Mariners GM Jack Zduriencik has whiffed on some big contracts – four years, $36 million for free-agent third baseman Chone Figgins, two years, $10 million for second baseman Jack Wilson – but a number of his lesser deals are looking good.
Free-agent catcher Miguel Olivo (two years, $7 million) and designated hitter Jack Cust (one year, $2.5 million) have played significant roles during the team’s 12-3 run. So have second baseman Adam Kennedy (one year, $750,000) and shortstop Brendan Ryan (two years, $2.75 million after arriving in a trade from the Cardinals).POWER RANKINGS Where does your team stand?
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The energetic Ryan didn’t quite fit in the staid St. Louis clubhouse, but Zduriencik attributed the infielder’s offensive dropoff last season to the surgery he underwent on his right wrist shortly before spring training. The Mariners liked the idea of getting an elite defender who was under club control for three years, especially when the price was only Class A pitcher Mikael Cleto.
Ryan is hitting, too, at least by the feeble standards of a team that ranks next-to-last in the AL in runs. Entering Wednesday’s play, Ryan ranked third on the club with a .700 OPS. Kennedy was second at .755. First baseman Justin Smoak, the principal piece that Zduriencik obtained for Cliff Lee, led the club at .825.
Kennedy, like Ryan, is a former member of the Cardinals. He offered a left-handed bat and the ability to contribute at second, third and DH. He has been playing mostly second, and the Mariners will need to figure out how to keep him in the lineup once they promote Dustin Ackley.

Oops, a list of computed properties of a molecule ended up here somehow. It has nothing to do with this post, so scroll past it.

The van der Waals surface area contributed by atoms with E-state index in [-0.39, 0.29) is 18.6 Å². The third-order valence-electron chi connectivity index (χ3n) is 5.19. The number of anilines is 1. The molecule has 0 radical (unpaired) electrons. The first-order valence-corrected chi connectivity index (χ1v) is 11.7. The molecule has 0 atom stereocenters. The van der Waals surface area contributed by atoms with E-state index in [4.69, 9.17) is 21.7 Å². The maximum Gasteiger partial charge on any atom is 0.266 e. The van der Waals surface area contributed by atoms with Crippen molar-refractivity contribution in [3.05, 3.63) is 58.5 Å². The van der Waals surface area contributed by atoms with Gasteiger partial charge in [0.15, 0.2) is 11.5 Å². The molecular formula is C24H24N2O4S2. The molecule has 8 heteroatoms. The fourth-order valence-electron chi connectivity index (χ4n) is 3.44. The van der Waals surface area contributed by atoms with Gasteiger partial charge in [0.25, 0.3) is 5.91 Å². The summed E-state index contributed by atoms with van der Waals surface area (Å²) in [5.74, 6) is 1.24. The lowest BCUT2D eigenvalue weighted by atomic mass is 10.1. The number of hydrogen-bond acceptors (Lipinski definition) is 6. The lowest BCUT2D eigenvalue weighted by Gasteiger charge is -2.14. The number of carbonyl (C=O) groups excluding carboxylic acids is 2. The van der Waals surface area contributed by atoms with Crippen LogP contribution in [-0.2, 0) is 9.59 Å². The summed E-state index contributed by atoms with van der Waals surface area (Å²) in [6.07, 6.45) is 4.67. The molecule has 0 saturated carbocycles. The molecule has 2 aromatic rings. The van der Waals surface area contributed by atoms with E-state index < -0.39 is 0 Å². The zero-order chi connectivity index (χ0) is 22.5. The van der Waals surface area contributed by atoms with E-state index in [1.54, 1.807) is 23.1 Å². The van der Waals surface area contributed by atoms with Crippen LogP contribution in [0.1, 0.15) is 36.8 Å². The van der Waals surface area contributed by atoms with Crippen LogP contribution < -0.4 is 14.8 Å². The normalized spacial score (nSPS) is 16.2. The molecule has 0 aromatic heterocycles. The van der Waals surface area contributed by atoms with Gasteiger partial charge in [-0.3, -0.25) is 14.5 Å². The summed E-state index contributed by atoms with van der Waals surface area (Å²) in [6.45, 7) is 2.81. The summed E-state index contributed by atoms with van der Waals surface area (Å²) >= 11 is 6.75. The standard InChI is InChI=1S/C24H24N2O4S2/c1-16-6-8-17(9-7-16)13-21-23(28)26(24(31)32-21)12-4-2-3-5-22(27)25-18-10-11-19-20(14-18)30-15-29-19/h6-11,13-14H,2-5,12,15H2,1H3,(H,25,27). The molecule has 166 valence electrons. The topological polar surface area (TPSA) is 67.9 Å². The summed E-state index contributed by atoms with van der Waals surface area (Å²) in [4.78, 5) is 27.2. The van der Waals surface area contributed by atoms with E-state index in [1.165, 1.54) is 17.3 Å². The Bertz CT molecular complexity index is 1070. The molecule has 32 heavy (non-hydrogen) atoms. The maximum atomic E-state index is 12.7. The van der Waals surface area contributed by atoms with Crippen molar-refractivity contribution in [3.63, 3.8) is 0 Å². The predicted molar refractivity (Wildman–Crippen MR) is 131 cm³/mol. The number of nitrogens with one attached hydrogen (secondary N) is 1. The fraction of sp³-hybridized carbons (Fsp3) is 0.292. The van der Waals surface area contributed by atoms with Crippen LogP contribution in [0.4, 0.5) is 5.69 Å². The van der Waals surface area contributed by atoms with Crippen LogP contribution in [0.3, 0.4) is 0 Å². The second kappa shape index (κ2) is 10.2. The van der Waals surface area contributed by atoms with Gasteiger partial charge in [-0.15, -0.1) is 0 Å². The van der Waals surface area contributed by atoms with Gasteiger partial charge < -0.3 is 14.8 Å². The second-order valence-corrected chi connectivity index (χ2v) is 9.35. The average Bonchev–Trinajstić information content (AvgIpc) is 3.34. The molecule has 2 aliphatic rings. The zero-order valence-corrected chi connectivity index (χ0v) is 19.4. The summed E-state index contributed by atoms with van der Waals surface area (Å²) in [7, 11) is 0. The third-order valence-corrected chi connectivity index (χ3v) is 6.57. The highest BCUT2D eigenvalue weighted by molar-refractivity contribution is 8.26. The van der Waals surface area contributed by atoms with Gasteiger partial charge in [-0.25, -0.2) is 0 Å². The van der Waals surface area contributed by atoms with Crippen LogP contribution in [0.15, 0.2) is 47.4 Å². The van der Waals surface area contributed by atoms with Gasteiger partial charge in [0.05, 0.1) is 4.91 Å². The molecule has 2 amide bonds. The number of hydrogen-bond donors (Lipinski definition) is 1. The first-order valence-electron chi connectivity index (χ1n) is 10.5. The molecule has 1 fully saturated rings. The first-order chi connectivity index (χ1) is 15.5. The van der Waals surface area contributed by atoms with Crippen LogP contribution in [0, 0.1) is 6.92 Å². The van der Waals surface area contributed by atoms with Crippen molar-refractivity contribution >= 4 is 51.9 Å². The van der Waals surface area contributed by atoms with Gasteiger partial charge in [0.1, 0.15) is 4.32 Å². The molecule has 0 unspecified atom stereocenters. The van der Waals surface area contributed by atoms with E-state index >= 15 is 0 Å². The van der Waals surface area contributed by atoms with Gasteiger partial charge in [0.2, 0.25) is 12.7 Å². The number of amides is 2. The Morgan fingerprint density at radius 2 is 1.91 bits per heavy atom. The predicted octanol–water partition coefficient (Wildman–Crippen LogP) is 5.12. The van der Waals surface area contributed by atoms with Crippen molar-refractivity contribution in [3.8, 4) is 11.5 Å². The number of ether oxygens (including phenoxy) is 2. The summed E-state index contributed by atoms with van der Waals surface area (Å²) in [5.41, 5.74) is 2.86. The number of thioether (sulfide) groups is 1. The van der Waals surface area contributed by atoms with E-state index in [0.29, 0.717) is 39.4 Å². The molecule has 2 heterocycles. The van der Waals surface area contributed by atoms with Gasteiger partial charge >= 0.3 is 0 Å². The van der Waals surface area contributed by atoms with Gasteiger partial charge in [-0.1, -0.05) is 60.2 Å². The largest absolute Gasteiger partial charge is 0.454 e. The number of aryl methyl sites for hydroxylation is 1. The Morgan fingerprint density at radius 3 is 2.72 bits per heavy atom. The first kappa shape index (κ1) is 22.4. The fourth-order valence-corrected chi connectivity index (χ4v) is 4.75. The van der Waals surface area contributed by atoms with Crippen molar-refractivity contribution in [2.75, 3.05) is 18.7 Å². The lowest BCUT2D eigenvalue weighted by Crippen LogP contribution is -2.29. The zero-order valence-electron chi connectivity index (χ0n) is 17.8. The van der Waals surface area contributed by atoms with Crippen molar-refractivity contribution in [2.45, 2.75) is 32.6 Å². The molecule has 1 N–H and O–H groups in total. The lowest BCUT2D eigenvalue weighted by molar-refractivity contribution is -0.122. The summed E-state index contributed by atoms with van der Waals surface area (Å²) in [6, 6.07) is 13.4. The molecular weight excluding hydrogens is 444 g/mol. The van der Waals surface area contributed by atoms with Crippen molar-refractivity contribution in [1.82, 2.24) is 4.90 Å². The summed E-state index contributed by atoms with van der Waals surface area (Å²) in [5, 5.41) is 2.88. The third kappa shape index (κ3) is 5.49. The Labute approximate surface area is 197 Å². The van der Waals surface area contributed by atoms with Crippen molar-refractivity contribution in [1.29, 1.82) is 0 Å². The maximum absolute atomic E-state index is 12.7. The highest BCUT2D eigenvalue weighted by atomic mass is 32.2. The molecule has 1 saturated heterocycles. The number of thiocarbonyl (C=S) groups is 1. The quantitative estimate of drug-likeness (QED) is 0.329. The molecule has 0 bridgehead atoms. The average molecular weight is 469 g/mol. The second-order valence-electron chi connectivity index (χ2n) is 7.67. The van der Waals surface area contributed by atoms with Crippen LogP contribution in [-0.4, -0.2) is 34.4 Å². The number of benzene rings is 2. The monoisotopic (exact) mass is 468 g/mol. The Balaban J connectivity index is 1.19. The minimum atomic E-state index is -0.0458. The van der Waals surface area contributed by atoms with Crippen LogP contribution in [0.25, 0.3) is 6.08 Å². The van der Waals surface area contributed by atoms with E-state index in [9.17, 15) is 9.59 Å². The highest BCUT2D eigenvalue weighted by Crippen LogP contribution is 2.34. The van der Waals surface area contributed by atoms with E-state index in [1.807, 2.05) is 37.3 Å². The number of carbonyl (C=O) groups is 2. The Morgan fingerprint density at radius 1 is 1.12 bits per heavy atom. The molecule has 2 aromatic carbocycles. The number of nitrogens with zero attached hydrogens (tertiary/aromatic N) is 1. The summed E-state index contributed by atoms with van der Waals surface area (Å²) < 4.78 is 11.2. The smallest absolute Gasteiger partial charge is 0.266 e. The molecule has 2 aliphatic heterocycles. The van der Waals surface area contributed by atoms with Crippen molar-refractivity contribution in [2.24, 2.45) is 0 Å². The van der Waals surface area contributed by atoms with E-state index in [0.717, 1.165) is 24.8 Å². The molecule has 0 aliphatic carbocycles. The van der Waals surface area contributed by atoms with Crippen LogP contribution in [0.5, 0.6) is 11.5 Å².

“I almost signed (Kennedy) two years ago when he signed with Washington,” Zduriencik said. “I regretted not doing it. When he was available again, it was easy.”
Kennedy, Ryan, Olivo, Cust.
Without them, the Mariners would be buried.
Ichiro is fighting through a career-worst offensive season. Figgins has the lowest OPS in the AL. Yet, the Mariners are only a half-game out in the AL West.
The M’s, of course, are doing it with pitching – they’re second in the AL with a 3.39 ERA. Yet scouts find even the performance of their bullpen to be somewhat mysterious.
One scout, referring to righties David Pauley (0.84 ERA) and Aaron Laffey (1.78) says, “You go to 10 scouts, and nine or maybe 10 will tell you that you don’t want those guys on your staff.”